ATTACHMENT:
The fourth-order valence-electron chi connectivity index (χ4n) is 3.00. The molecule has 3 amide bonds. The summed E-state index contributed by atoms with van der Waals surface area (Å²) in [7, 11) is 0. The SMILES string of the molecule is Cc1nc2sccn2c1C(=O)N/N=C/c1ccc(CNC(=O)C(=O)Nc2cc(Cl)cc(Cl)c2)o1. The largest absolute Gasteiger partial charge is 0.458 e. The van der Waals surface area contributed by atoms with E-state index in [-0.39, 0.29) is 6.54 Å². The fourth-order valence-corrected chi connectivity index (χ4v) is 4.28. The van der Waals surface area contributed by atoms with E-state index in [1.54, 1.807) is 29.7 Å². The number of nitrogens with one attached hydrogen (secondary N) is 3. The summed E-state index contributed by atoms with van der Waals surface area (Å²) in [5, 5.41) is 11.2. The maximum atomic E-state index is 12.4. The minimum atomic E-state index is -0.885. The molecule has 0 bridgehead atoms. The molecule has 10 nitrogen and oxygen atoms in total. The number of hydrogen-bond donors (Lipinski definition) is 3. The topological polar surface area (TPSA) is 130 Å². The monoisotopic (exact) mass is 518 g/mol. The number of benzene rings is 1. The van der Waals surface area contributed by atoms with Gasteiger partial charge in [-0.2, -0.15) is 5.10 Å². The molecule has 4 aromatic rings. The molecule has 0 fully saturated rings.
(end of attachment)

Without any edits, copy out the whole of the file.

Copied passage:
The fourth-order valence-electron chi connectivity index (χ4n) is 3.00. The molecule has 3 amide bonds. The summed E-state index contributed by atoms with van der Waals surface area (Å²) in [7, 11) is 0. The SMILES string of the molecule is Cc1nc2sccn2c1C(=O)N/N=C/c1ccc(CNC(=O)C(=O)Nc2cc(Cl)cc(Cl)c2)o1. The largest absolute Gasteiger partial charge is 0.458 e. The van der Waals surface area contributed by atoms with E-state index in [-0.39, 0.29) is 6.54 Å². The fourth-order valence-corrected chi connectivity index (χ4v) is 4.28. The van der Waals surface area contributed by atoms with E-state index in [1.54, 1.807) is 29.7 Å². The number of nitrogens with one attached hydrogen (secondary N) is 3. The summed E-state index contributed by atoms with van der Waals surface area (Å²) in [5, 5.41) is 11.2. The maximum atomic E-state index is 12.4. The minimum atomic E-state index is -0.885. The molecule has 0 bridgehead atoms. The molecule has 10 nitrogen and oxygen atoms in total. The number of hydrogen-bond donors (Lipinski definition) is 3. The topological polar surface area (TPSA) is 130 Å². The monoisotopic (exact) mass is 518 g/mol. The number of benzene rings is 1. The van der Waals surface area contributed by atoms with Gasteiger partial charge in [-0.2, -0.15) is 5.10 Å². The molecule has 4 aromatic rings. The molecule has 0 fully saturated rings.